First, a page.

decided: June 4, 1981.
COMMONWEALTH OF PENNSYLVANIA, DEPARTMENT OF TRANSPORTATION, BUREAU OF TRAFFIC SAFETY, APPELLANT
JEFFREY G. AUMAN, APPELLEE
Appeal from the Order of the Court of Common Pleas of Berks County in case of Commonwealth of Pennsylvania v. Jeffrey G. Auman, No. 279 November, 1979.
Francis P. Back, Assistant Attorney General, with him Harold H. Cramer, Assistant Attorney General, Ward T. Williams, Chief Counsel, Transportation, and Harvey Bartle, III, Acting Attorney General, for appellant.
Blaine J. DeSantis, DeSantis & Koch, for appellee.
Judges Mencer, Blatt and MacPhail, sitting as a panel of three. Opinion by Judge Mencer.
[ 59 Pa. Commw. Page 469]
The Department of Transportation (Department) has appealed from an order of the Court of Common Pleas of Berks County reversing the Department's decision to revoke the operating license of Jeffrey G. Auman (appellee) for five years. We reverse.
On May 27, 1979, appellee was involved in a car accident with an oncoming automobile. He continued driving and, approximately two blocks later, struck another attended vehicle. Appellee again left the scene of the accident and struck two other unattended, parked vehicles in an attempt to get to his residence.
As a result of these incidents, appellee pled guilty to charges of violating the following sections of the Vehicle Code:
1) Section 3743, 75 Pa. C.S. § 3743, two counts of leaving the scene of an accident involving damage to an attended vehicle or property;
2) Section 3745, 75 Pa. C.S. § 3745, two counts of leaving the scene of an accident involving property damage only; and
3) Section 3731, 75 Pa. C.S. § 3731, one count of driving while under the influence of alcohol.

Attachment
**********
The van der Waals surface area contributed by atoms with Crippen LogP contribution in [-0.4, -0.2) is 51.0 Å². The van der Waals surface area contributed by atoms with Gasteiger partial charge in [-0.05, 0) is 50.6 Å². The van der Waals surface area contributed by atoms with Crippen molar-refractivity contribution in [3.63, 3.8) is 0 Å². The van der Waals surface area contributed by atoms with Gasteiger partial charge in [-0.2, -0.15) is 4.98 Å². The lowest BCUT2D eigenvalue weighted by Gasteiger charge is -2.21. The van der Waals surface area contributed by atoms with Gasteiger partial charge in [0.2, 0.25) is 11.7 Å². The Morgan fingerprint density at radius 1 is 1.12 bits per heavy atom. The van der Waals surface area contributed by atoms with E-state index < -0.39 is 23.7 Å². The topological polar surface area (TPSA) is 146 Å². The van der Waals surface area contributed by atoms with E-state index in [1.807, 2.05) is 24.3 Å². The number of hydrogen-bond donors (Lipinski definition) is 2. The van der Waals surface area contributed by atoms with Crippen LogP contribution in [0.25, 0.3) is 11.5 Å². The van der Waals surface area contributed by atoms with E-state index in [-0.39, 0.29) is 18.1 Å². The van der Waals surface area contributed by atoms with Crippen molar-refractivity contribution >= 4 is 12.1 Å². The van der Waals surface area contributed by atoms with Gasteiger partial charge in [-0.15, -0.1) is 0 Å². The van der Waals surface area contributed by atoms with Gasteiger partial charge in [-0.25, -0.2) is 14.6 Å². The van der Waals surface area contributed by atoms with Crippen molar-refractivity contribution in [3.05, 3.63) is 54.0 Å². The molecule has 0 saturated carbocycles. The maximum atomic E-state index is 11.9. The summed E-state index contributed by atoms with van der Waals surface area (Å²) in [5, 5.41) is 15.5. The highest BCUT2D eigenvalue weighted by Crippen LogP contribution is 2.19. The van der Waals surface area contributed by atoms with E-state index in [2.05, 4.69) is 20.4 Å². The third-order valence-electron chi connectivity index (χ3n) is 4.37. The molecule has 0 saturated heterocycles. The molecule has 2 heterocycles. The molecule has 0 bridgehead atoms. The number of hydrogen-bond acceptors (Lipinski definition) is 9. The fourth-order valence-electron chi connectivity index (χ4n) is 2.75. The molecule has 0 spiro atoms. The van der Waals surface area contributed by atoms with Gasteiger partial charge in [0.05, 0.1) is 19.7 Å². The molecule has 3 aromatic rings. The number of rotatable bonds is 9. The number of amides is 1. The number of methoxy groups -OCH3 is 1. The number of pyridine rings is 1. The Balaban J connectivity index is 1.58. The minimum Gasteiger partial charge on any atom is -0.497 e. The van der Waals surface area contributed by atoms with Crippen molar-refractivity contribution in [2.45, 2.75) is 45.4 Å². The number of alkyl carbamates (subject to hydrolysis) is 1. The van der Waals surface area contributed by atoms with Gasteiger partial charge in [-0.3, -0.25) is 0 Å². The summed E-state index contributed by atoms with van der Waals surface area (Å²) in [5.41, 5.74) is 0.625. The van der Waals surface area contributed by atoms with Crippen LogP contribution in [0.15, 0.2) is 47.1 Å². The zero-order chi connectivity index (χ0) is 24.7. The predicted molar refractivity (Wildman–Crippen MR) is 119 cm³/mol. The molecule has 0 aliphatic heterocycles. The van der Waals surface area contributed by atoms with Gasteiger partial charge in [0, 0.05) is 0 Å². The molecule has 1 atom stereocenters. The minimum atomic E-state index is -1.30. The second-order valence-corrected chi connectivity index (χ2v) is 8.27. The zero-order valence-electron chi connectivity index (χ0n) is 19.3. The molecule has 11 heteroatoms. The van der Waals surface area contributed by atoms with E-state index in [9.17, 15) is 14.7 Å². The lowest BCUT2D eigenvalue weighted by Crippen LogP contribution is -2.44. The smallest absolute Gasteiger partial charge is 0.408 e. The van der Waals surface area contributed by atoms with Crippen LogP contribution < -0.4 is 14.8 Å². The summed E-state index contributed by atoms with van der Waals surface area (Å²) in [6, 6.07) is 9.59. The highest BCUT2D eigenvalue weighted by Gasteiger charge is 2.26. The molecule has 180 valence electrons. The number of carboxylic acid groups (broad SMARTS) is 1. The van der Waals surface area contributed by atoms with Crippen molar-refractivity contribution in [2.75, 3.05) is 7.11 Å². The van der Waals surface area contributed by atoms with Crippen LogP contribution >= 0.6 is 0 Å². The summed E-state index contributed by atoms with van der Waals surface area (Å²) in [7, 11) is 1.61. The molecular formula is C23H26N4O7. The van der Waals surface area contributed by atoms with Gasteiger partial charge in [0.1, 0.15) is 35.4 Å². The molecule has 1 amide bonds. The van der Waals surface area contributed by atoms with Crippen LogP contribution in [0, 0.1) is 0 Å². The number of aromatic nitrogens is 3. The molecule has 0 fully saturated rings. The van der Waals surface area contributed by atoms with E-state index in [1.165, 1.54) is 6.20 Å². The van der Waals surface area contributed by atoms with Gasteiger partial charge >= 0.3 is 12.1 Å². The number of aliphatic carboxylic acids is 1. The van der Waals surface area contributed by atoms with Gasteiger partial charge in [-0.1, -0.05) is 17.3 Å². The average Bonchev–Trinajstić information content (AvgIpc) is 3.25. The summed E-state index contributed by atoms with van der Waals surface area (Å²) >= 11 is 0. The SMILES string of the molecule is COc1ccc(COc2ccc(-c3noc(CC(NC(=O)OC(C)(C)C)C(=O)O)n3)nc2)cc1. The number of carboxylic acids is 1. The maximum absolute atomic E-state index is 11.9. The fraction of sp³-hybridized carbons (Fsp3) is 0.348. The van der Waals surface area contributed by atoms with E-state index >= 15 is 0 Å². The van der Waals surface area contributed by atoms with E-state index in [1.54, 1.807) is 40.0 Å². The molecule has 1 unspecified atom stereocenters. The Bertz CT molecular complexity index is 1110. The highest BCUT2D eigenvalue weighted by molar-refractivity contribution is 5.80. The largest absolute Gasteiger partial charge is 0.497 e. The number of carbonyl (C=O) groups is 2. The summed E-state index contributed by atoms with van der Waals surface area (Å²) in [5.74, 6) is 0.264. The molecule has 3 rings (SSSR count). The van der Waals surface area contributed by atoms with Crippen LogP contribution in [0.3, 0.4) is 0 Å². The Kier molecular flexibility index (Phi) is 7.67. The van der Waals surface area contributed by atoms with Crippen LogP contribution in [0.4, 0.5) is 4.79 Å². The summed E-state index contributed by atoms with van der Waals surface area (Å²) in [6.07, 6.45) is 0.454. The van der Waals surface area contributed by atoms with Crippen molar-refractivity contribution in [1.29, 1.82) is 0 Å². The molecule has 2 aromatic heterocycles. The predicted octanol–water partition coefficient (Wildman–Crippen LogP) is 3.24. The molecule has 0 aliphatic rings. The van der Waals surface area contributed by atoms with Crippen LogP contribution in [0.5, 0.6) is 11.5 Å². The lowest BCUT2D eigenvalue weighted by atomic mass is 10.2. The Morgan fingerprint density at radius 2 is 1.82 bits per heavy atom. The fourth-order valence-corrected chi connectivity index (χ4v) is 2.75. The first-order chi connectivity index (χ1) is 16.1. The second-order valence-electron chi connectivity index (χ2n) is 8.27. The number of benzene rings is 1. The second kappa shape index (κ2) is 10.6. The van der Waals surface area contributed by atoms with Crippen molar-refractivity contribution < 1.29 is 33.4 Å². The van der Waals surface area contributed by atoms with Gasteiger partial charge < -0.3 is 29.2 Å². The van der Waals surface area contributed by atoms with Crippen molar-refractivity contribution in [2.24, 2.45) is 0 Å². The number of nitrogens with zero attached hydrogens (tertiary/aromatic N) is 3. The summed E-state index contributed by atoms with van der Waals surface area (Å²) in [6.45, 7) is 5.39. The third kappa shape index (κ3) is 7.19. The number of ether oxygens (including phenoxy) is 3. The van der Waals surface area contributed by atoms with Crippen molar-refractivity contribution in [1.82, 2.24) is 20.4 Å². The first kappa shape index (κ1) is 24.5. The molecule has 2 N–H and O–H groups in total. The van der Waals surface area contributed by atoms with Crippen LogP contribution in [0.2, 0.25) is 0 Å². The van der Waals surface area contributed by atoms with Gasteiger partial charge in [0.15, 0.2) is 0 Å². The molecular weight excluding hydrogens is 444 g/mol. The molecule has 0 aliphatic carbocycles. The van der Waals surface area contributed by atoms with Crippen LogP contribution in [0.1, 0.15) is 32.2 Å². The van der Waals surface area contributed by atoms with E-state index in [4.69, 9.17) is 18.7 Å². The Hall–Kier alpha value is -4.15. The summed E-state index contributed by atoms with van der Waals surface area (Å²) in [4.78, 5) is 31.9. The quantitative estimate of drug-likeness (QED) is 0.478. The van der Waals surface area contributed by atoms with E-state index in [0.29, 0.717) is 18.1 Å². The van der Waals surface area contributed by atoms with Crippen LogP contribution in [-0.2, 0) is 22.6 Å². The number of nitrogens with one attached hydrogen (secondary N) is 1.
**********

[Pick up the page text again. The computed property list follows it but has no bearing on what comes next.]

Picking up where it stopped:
After receiving the certified records of conviction, the Department imposed a six-month suspension for the Section 3731 conviction and a six-month suspension for one of the Section 3743 convictions. In processing the second Section 3743 conviction, the Department revoked appellee's license for five years, pursuant to Section 1542(b), 75 Pa. C.S. § 1542(b), which provides that "[t]hree convictions arising from separate acts of any one or more of the following offenses committed either singly or in combination by a person shall result in such person being designated as a habitual offender."
The lower court, in interpreting Section 1542, ruled that, because appellee's violation arose from
[ 59 Pa. Commw. Page 470]
a series of related events, he could not properly be deemed a "habitual offender." We disagree. The legislature has specifically defined the requisite offenses to include those "committed either singly or in combination." In such a case, the courts may not frustrate legislative intent by interpreting a term according to its usual and customary meaning, in disregard of the legislature's intended usage. Brewster v. Department of Transportation, 52 Pa. Commonwealth Ct. 112, 415 A.2d 922 (1980).
We must also reject appellee's similar contention that his convictions did not arise from "separate acts" since they were part of a single continuous episode. The acts of striking four automobiles at four different locations do not coalesce into one act merely because the accidents occur within a given segment of time. See Department of Transportation, Bureau of Traffic Safety v. McDevitt, 57 Pa. Commonwealth Ct. 589, 427 A.2d 280 (1981).
And Now, this 4th day of June, 1981, the order of the Court of Common Pleas of Berks County in the above captioned matter, dated January 28, 1980, is hereby reversed.
© 1998 VersusLaw Inc.